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and out of their mouths hath the Saviour ordained strength, that he might perfect praise, and still the enemy and the avenger. I find no fault in this letter, except that you are too hasty in your expectation of me. I believe, and that from my heart, that what you say in it is the truth; I see it clear enough, and it agrees exactly with what I have, in some measure, felt.

There is nothing in this world that rejoices my heart so much as to see the Redeemer triumphing, and the people falling under him; this does indeed afford fresh matter for the pulpit, and matter for thanks, gratitude, and love to him. This has so melted and humbled me, that I have abased myself, and have been so ashamed, confounded, and confused before him, to think that he should condescend so low as to use such a vile, base, and nothing-worth instrument to convey the knowledge of himself to the souls of any of his children. And, indeed/ it is the wonder of all wonders, and it makes me often stand astonished at it, and can hardly credit such a thing. I have had some comfortable days of late, a very pleasant frame, and led in a sweet channel, with rays of light on the word and on my path; but, alas! alas! it is departed. It wore off by degrees, and I am left with all my old companions about me; fretfulness, rebellion, contention, and all evils. It really is shocking to relate it, but I know to whom I speak, that I have contended with the Almighty face to face, and have told him to kill me out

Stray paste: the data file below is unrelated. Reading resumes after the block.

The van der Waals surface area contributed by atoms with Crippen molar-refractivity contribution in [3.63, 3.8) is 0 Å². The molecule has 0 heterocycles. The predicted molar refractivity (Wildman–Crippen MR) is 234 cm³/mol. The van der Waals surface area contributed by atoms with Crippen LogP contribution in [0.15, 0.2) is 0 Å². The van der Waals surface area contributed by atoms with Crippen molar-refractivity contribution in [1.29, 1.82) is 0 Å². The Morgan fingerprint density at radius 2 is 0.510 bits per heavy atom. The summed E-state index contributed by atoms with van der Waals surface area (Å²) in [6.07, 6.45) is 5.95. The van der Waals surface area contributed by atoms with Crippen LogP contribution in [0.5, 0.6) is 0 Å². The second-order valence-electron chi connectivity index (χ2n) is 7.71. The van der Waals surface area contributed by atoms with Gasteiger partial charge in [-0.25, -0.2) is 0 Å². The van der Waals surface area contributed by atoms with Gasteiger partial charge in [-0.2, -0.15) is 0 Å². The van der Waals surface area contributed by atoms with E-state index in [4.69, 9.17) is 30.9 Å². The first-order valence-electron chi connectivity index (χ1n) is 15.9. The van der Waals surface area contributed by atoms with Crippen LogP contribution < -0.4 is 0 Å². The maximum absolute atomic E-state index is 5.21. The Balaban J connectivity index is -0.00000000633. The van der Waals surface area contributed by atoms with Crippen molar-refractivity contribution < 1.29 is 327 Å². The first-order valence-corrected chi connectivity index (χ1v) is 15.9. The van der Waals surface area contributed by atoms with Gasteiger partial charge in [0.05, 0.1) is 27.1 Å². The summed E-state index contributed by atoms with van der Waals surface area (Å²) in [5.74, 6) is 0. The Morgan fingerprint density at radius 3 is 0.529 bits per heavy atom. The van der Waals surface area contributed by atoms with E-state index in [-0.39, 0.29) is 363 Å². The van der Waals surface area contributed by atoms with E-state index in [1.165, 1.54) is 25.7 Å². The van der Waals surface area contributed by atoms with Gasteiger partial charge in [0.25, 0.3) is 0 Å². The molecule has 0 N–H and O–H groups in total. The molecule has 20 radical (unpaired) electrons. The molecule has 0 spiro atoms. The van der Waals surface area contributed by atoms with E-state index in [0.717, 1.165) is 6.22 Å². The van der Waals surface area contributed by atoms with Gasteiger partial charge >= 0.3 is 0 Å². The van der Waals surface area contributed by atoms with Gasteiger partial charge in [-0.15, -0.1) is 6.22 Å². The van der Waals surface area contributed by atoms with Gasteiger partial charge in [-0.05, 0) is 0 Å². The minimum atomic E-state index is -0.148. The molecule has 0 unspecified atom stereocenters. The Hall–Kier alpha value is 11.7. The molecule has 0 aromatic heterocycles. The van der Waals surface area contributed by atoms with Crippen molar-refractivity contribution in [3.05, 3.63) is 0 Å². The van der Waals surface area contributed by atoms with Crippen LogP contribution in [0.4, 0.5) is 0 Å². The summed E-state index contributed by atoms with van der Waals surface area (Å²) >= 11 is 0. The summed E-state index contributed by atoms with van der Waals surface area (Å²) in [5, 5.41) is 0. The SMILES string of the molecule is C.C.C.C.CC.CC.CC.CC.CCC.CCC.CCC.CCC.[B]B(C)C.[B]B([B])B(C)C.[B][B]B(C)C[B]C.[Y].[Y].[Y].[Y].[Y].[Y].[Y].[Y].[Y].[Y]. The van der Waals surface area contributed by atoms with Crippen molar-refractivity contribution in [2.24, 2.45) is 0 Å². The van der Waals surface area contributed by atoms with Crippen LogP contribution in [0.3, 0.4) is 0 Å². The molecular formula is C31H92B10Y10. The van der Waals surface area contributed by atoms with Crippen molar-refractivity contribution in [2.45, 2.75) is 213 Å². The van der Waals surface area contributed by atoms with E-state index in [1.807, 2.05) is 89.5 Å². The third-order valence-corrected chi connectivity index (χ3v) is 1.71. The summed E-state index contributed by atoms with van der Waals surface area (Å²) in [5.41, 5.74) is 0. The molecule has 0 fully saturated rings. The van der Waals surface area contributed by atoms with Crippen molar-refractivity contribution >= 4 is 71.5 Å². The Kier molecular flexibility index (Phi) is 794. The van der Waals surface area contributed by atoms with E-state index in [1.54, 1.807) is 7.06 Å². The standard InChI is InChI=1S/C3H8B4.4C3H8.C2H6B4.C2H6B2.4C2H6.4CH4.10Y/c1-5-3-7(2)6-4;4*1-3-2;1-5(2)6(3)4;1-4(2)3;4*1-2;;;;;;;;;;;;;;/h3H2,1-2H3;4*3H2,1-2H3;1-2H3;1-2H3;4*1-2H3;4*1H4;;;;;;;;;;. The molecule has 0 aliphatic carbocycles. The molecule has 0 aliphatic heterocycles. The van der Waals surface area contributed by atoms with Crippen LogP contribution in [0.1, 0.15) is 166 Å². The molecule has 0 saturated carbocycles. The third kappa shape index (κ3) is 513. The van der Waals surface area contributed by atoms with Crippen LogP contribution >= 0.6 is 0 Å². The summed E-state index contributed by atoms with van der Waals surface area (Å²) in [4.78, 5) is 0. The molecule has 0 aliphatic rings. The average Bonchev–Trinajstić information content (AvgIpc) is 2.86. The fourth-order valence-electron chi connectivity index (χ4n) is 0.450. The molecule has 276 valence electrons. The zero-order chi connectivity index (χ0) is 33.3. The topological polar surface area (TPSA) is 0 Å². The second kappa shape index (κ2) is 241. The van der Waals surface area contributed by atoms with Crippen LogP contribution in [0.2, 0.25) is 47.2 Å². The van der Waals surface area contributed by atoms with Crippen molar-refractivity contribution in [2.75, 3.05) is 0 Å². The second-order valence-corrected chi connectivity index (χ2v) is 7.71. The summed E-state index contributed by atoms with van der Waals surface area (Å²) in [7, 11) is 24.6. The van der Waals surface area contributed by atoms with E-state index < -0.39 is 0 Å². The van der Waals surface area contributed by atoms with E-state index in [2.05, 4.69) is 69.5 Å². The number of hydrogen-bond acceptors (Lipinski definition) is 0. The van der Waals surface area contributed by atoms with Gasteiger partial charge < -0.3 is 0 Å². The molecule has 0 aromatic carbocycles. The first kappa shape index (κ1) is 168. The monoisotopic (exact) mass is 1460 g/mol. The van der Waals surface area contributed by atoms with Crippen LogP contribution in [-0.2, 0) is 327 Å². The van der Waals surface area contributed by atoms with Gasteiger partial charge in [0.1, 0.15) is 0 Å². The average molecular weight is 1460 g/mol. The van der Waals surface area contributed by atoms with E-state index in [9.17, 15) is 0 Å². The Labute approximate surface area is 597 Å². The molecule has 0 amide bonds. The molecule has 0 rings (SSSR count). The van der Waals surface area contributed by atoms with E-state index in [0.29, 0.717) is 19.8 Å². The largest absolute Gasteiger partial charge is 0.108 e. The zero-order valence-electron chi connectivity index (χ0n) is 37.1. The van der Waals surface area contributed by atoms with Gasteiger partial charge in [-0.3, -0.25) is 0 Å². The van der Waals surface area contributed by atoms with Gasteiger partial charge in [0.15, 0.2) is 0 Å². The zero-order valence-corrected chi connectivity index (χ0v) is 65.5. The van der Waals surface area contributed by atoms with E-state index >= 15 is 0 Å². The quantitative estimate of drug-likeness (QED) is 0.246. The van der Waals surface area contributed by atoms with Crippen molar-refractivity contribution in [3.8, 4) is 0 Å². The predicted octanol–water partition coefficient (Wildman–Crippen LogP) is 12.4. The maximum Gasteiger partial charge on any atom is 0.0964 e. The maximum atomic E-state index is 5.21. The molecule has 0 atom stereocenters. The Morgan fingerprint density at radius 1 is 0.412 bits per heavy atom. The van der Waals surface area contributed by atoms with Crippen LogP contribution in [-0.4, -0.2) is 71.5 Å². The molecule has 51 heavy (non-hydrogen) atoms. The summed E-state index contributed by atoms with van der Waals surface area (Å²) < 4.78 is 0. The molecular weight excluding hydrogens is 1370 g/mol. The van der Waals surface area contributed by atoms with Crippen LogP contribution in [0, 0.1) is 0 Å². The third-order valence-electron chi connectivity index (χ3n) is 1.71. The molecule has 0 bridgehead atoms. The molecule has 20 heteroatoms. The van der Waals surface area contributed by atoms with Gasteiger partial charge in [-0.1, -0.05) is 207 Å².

right; that it would be better, than plaguing me so, to make an end of me at once; and that, of all that I knew in the world, none fared worse than those who wished to serve him best, and those who were faithful and diligent for him to the utmost of their power; that these were always burdened, oppressed, slighted, mocked, and disregarded, whilst he honoured and rewarded those whom he knew degraded and debased him, perverted his word, and marred the paths of his children, and betrayed them, as far as in their power lay, into the hands of the devil himself. I know he is long-suffering, or else he would never bear with me. But is it not hard to see vile and baseborn slaves honoured for telling lies, while others are hated for telling the truth? I believe nothing in this world is so much hated and opposed as truth and conscience; and those that hold both are most slighted. This makes me wish that I was in some wilderness. But, oh! let them call them by what names they please, they shall find them beyond the grave. You have surely said the truth, and I set my seal to it.

I wrote the above on Saturday. This is Sunday afternoon; I am going immediately to Mr. B.'s house to preach to-night, and leave the L. people to live on their wisdom. To-morrow we set off, and get to Providence at night. I shall send this to Mr. B.'s lest you come out before the post.

J. J.ENKINs.

LETTER XXIV.
To the Rev. J. Jenkins.

BELOVED OF GOD,